This is a guest post from Seva Gunitsky, an associate professor at the Department of Political Science at the University of Toronto. His book Aftershocks: Great Powers and Domestic Reforms in the Twentieth Century was recently published by Princeton University Press.

To understand the roots of the collusion, set aside Putin and follow the money.

In the endless pursuit of the Russia-Trump collusion story, we sometimes forget a key element: this whole mess began with money, not with election interference. The connections between Trump and Russia were forged years ago, well before he developed any serious political inspirations, and were focused on the shady schemes of Russian oligarchs and their dealings with Trump. Understanding the roots of the collusion means setting aside the usual narrative – Putin wants to destroy American democracy – and following the money first.

In 2015, for example, Trump Taj Mahal settled a federal case that accused it of being involved in Russian money laundering. Trump has been doing business with Russian oligarchs like the Alagarovs for years; it’s possible their money may have even kept him out of bankruptcy. “Russians make up a pretty disproportionate cross-section of a lot of our assets,” Donald Jr., said in 2008. “We see a lot of money pouring in from Russia.”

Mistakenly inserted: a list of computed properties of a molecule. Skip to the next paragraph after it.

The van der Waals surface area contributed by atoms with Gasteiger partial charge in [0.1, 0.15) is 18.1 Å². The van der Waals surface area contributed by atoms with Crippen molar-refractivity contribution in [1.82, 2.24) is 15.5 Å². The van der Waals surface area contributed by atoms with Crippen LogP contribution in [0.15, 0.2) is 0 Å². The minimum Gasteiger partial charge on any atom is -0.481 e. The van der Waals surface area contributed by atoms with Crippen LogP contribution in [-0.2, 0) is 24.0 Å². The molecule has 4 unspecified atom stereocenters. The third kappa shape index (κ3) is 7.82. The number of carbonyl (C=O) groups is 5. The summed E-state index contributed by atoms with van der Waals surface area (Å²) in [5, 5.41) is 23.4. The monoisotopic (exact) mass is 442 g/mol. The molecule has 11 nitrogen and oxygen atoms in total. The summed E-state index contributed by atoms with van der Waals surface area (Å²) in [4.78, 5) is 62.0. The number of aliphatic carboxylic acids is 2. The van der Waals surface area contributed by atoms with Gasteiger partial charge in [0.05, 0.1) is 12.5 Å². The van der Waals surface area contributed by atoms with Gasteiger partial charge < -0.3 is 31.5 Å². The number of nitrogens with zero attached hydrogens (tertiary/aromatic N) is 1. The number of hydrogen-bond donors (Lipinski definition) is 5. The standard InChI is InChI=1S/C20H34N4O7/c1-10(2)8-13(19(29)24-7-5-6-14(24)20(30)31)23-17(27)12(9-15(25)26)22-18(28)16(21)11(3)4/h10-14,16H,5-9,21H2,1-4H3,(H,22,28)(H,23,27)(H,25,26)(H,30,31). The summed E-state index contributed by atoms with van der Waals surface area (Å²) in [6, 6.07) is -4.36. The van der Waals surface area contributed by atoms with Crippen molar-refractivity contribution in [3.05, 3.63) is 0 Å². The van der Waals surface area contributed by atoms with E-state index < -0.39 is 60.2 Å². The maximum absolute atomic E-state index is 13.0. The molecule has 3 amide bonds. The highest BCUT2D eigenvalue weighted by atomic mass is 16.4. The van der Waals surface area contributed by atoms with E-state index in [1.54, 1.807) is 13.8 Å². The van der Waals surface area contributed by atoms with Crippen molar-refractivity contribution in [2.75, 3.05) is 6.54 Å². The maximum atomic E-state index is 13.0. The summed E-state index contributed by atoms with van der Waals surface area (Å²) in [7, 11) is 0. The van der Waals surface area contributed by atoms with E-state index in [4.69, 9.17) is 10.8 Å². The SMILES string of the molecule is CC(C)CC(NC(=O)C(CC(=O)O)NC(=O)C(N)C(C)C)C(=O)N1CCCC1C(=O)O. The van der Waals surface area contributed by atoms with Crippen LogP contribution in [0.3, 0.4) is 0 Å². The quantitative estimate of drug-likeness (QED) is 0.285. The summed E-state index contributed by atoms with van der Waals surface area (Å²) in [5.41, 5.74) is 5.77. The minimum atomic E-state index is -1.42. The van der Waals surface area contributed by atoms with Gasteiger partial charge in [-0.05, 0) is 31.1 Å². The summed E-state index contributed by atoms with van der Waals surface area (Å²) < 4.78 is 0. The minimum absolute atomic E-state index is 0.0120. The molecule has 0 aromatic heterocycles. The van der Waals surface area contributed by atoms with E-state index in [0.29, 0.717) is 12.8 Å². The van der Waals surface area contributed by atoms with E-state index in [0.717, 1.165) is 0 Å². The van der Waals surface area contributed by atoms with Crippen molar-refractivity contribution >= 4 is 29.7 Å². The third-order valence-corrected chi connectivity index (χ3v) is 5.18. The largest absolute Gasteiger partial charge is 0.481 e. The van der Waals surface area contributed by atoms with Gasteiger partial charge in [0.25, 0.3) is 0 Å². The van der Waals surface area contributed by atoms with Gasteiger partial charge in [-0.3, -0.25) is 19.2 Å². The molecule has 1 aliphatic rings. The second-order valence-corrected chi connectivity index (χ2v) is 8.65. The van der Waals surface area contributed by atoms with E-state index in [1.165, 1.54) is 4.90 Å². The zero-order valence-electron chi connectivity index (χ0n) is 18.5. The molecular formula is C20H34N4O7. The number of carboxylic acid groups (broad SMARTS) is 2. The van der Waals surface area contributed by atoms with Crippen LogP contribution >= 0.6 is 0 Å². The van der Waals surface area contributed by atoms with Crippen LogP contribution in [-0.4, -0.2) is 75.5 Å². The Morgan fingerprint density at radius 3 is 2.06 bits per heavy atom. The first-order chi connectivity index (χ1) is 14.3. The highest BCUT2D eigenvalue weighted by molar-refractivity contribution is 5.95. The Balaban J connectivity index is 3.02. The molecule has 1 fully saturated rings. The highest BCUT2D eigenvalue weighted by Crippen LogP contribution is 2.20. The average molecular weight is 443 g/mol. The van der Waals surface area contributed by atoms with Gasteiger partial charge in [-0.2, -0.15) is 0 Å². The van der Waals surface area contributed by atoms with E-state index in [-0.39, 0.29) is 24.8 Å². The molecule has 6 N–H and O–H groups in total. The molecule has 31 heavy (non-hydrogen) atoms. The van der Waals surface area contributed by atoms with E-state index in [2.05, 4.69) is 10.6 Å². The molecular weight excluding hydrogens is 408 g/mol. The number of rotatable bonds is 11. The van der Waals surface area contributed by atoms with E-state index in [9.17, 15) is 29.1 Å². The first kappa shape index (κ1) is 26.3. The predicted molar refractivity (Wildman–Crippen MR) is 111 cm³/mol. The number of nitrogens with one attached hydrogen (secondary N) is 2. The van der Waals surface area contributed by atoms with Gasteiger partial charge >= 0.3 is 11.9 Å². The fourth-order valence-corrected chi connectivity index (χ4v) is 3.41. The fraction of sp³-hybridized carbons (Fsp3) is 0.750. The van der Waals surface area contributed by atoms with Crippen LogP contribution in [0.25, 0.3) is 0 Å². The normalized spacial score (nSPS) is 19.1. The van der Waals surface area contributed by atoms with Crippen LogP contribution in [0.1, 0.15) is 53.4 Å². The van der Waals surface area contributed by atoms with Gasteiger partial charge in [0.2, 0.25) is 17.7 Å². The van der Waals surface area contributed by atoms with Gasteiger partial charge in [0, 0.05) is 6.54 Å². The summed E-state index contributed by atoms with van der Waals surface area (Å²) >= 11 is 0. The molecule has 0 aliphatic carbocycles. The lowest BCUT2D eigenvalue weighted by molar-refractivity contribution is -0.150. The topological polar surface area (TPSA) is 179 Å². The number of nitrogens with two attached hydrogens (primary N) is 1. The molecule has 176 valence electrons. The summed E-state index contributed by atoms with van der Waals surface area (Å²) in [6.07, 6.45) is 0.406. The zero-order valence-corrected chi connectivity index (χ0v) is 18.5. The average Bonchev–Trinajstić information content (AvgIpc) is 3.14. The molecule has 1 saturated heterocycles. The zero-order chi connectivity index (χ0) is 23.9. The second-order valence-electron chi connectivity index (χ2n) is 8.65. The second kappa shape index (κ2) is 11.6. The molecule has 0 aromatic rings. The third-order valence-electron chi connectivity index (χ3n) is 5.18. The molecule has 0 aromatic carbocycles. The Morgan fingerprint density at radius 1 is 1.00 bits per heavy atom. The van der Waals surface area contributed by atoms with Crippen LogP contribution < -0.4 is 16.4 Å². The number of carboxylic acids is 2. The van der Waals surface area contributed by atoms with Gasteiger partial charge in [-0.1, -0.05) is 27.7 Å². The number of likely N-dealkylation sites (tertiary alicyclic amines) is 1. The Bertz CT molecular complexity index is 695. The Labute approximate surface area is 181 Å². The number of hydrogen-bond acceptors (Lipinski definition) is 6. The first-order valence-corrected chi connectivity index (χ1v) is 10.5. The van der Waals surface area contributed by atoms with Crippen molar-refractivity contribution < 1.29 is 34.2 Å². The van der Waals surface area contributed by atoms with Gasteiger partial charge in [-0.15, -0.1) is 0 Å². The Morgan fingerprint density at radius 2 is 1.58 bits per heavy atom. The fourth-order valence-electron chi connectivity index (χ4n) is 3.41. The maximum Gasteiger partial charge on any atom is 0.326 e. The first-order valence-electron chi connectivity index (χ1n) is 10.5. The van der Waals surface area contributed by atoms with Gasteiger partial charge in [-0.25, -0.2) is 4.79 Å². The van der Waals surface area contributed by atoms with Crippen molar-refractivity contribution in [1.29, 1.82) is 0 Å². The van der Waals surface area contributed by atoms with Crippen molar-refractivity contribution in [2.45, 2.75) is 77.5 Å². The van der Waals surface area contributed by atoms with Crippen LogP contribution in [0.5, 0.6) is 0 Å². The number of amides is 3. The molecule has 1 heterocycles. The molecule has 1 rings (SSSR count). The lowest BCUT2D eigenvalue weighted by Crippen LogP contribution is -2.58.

Trump’s Russian business partners despise the 2012 Magnitsky Act, which limits their ability to do business abroad, and would like nothing better than to see it repealed. Trump’s unexpected election gave Russian oligarchs a chance to claw back their losses: end the sanctions, cancel the Magnitsky Act, and settle the Prevezon case.

The Prevezon case may not be familiar territory yet, but it’s likely to be an important part of the Mueller investigation. Essentially, it is a holding company linked to the Russian elite, accused of laundering hundreds of millions of dollars through New York City real estate. It is also part of the giant tax-fraud scheme that Magnitsky uncovered in 2008, leading to his death.